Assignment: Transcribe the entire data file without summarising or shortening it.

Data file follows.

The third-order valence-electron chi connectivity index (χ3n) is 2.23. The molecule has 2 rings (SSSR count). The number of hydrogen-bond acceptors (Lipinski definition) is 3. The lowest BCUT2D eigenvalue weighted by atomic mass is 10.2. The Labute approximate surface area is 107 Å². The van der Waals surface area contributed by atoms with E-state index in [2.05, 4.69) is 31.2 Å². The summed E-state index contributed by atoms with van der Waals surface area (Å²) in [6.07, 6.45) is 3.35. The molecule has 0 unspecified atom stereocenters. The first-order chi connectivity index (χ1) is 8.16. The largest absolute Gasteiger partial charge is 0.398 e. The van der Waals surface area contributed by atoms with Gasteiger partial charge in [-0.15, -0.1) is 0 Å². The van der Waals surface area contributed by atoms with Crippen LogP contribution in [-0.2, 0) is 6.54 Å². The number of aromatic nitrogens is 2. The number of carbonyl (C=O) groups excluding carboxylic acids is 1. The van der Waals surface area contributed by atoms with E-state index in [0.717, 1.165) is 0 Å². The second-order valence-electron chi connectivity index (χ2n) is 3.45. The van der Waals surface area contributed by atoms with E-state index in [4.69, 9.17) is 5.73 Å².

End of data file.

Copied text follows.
The third-order valence-electron chi connectivity index (χ3n) is 2.23. The molecule has 2 rings (SSSR count). The number of hydrogen-bond acceptors (Lipinski definition) is 3. The lowest BCUT2D eigenvalue weighted by atomic mass is 10.2. The Labute approximate surface area is 107 Å². The van der Waals surface area contributed by atoms with E-state index in [2.05, 4.69) is 31.2 Å². The summed E-state index contributed by atoms with van der Waals surface area (Å²) in [6.07, 6.45) is 3.35. The molecule has 0 unspecified atom stereocenters. The first-order chi connectivity index (χ1) is 8.16. The largest absolute Gasteiger partial charge is 0.398 e. The van der Waals surface area contributed by atoms with Gasteiger partial charge in [-0.15, -0.1) is 0 Å². The van der Waals surface area contributed by atoms with Crippen LogP contribution in [-0.2, 0) is 6.54 Å². The number of aromatic nitrogens is 2. The number of carbonyl (C=O) groups excluding carboxylic acids is 1. The van der Waals surface area contributed by atoms with E-state index in [0.717, 1.165) is 0 Å². The second-order valence-electron chi connectivity index (χ2n) is 3.45. The van der Waals surface area contributed by atoms with E-state index in [4.69, 9.17) is 5.73 Å².